BACKGROUND: Loss of endothelium-derived nitric oxide (EDNO) contributes to the clinical expression of coronary artery disease (CAD). Increased oxidative stress has been linked to impaired endothelial vasomotor function in atherosclerosis, and recent studies demonstrated that short-term ascorbic acid treatment improves endothelial function. METHODS AND RESULTS: In a randomized, double-blind, placebo-controlled study, we examined the effects of single-dose (2 g PO) and long-term (500 mg/d) ascorbic acid treatment on EDNO-dependent flow-mediated dilation of the brachial artery in patients with angiographically established CAD. Flow-mediated dilation was examined by high-resolution vascular ultrasound at baseline, 2 hours after the single dose, and 30 days after long-term treatment in 46 patients with CAD. Flow-mediated dilation improved from 6.63.5% to 10.15.2% after single-dose treatment, and the effect was sustained after long-term treatment (9. 03.7%), whereas flow-mediated dilation was 8.64.7% at baseline and remained unchanged after single-dose (7.84.4%) and long-term (7.94.5%) treatment with placebo (P=0.005 by repeated-measures ANOVA). Plasma ascorbic acid concentrations increased from 41.412. 9 to 115.934.2 micromol/L after single-dose treatment and to 95. 036.1 micromol/L after long-term treatment (P<0.001). CONCLUSIONS: In patients with CAD, long-term ascorbic acid treatment has a sustained beneficial effect on EDNO action. Because endothelial dysfunction may contribute to the pathogenesis of cardiovascular events, this study indicates that ascorbic acid treatment may benefit patients with CAD.
8. The key role of histamine in the development of atherosclerosis and coronary heart disease.
Med Hypotheses 1999 Jan;52(1):1-8
Clemetson CA Tulane University School of Medicine, New Orleans, LA, USA.
Vitamin C-deficiency is known to cause a disturbance of cholesterol metabolism. Suboptimal plasma ascorbic acid levels also cause increased blood histamine levels, which are exaggerated by sleep-lack and other forms of stress. Histaminemia causes separation of vascular endothelial cells. It is here suggested that the histaminemia of stress and ascorbate depletion combine to cause damage to the arterial endothelium and predispose to atherosclerosis, the principal cause of myocardial infarction.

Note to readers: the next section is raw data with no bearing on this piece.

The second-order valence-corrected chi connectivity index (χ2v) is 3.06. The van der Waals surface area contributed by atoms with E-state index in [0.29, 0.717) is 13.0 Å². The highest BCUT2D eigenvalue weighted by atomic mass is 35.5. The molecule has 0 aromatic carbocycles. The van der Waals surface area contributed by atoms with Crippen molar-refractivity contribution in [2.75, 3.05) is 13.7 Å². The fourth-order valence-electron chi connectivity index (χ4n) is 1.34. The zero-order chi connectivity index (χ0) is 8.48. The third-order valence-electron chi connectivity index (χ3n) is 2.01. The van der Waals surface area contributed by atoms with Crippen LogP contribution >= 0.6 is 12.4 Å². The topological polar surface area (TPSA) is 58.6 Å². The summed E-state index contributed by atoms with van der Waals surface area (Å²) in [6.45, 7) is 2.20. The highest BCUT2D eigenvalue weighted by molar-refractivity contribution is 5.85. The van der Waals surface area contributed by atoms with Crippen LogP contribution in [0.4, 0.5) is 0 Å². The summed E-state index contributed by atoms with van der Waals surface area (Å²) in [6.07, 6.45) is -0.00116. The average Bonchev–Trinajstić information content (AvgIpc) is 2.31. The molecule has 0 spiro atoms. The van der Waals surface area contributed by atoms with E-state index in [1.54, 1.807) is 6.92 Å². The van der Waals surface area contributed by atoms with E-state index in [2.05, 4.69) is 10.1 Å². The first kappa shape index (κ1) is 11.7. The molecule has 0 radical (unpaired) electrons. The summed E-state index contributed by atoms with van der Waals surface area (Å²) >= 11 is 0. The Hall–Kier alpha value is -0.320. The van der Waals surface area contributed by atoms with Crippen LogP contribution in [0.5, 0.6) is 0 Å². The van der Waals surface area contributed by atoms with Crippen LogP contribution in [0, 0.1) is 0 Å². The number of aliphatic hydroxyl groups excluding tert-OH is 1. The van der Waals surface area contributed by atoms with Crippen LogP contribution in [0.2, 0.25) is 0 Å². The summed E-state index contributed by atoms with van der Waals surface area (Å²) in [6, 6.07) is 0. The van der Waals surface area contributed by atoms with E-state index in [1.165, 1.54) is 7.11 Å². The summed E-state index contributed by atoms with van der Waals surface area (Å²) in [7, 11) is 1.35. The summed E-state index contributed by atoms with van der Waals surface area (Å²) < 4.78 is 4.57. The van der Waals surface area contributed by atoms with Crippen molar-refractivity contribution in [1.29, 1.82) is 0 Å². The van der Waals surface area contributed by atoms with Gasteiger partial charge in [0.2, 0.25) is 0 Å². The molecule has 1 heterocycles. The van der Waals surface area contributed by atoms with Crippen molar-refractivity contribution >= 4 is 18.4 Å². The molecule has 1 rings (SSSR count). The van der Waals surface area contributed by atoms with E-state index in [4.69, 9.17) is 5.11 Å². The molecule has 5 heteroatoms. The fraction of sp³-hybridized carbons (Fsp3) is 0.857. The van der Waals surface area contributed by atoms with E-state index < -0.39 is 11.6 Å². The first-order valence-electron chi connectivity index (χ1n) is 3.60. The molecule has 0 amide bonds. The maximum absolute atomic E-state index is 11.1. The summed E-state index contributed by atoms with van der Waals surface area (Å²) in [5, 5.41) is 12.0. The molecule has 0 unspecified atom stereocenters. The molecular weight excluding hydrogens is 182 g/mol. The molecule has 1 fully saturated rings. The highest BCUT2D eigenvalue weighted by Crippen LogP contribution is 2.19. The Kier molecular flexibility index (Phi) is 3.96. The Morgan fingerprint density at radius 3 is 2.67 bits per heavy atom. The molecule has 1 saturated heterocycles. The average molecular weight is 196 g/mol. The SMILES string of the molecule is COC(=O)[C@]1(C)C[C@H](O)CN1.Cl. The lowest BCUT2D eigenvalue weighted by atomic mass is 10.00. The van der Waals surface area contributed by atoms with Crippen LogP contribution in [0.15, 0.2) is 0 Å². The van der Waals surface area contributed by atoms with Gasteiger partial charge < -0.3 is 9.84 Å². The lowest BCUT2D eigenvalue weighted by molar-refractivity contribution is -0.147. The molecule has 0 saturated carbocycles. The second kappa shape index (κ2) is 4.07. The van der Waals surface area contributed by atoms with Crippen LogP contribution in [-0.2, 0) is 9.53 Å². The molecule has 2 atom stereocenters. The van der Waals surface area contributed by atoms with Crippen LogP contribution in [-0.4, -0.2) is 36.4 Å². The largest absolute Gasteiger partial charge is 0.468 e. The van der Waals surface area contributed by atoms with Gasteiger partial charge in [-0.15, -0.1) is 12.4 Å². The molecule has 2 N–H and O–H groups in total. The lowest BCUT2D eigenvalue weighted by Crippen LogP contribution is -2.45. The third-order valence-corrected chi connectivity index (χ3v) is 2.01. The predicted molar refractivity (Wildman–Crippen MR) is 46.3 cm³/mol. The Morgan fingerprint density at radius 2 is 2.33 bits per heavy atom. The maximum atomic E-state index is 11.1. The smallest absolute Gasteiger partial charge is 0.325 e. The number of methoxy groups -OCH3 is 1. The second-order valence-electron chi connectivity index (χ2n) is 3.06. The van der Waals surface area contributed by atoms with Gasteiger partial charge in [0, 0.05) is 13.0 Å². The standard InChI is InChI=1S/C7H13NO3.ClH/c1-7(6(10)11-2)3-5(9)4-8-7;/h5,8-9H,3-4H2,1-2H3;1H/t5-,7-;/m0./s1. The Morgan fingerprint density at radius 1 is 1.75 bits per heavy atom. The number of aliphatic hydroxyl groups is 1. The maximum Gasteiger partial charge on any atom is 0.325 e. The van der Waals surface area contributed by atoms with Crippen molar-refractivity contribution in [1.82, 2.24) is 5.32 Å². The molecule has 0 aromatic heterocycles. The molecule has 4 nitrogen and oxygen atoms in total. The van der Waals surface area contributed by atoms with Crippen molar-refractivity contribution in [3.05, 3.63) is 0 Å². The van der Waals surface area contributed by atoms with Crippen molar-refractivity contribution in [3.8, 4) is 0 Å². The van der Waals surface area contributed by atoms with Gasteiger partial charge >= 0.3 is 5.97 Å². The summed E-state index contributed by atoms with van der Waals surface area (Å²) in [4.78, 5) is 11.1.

9. Vitamin C protects against and reverses specific hypochlorous acid- and chloramine-dependent modifications of low-density lipoprotein.
Biochem J 2000 Mar 1;346 Pt 2:491-9
Carr AC, Tijerina T, Frei B
Linus Pauling Institute, 571 Weniger Hall, Oregon State University, Corvallis,
OR 97331, USA.
Activated phagocytes produce the highly reactive oxidant hypochlorous acid (HOCl) via the myeloperoxidase-catalysed reaction of hydrogen peroxide with chloride ions. HOCl reacts readily with a number of susceptible targets on apolipoprotein B-100 of low-density lipoprotein (LDL), resulting in uncontrolled uptake of HOCl-modified LDL by macrophages. We have investigated the efects of vitamin C (ascorbate), an effective water-soluble antioxidant, on the HOCl- and chloramine-dependent modification of LDL. Co-incubation of vitamin C (25-200 &mgr;M) with LDL resulted in concentration-dependent protection against HOCl (25-200 &mgr;M)-mediated oxidation of tryptophan and lysine residues, formation of chloramines and increases in the relative electrophoretic mobility of LDL. Vitamin C also partially protected against oxidation of cysteine residues by HOCl, and fully protected against oxidation of these residues by the low-molecular-mass chloramines, N(alpha)-acetyl-lysine chloramine and taurine chloramine, and to a lesser extent monochloramine (each at 25-200 &mgr;M). Further, we found that HOCl (25-200 &mgr;M)-dependent formation of chloramines on apolipoprotein B-100 was fully reversed by 200 &mgr;M vitamin C; however, the loss of lysine residues and increase in relative electrophoretic mobility of LDL were only partially reversed, and the loss of tryptophan and cysteine residues was not reversed. Time-course experiments showed that the reversal by vitamin C of HOCl-dependent modifications became less efficient as the LDL was incubated for up to 4 h at 37 degrees C. These data show that vitamin C not only protects against, but also reverses, specific HOCl- and chloramine-dependent modifications of LDL. As HOCl-mediated LDL modifications have been strongly implicated in the pathogenesis of atherosclerosis, our data indicate that vitamin C could contribute to the anti-atherogenic defence against HOCl.
10. Vitamin C prevents the acute atherogenic effects of passive smoking.
Free Radic Biol Med 2000 Feb 1;28(3):428-36
Valkonen MM, Kuusi T
Department of Medicine, University of Helsinki, Helsinki, Finland.
During passive smoking the body is attacked by an excess of free radicals inducing oxidative stress. In nonsmoking subjects even a short period of passive smoking breaks down serum antioxidant defense (TRAP) and accelerates lipid peroxidation leading to accumulation of their low-density lipoprotein (LDL) cholesterol in cultured human macrophages. We now studied whether these acute proatherogenic effects of secondhand smoke could be prevented by an effective free radical scavenger, vitamin C. Blood samples were collected from nonsmoking subjects (n = 10) as they were consecutively exposed to normal air or cigarette smoke during four separate days. During the last 2 d, a single dose of vitamin C (3 g) was given, which doubled its plasma concentration. Vitamin C did not influence the plasma antioxidant defense or the resistance of LDL to oxidation in normal air, but prevented the smoke-induced decrease in plasma TRAP (p <.001), the decrease in the resistance of LDL to oxidation (p <.05), and the accelerated formation of serum thiobarbituric acid reactive substances (TBARS) (p <.05) otherwise observed 1.5 h after the beginning of passive smoking. Vitamin C protected nonsmoking subjects against the harmful effects of free radicals during exposure to secondhand smoke.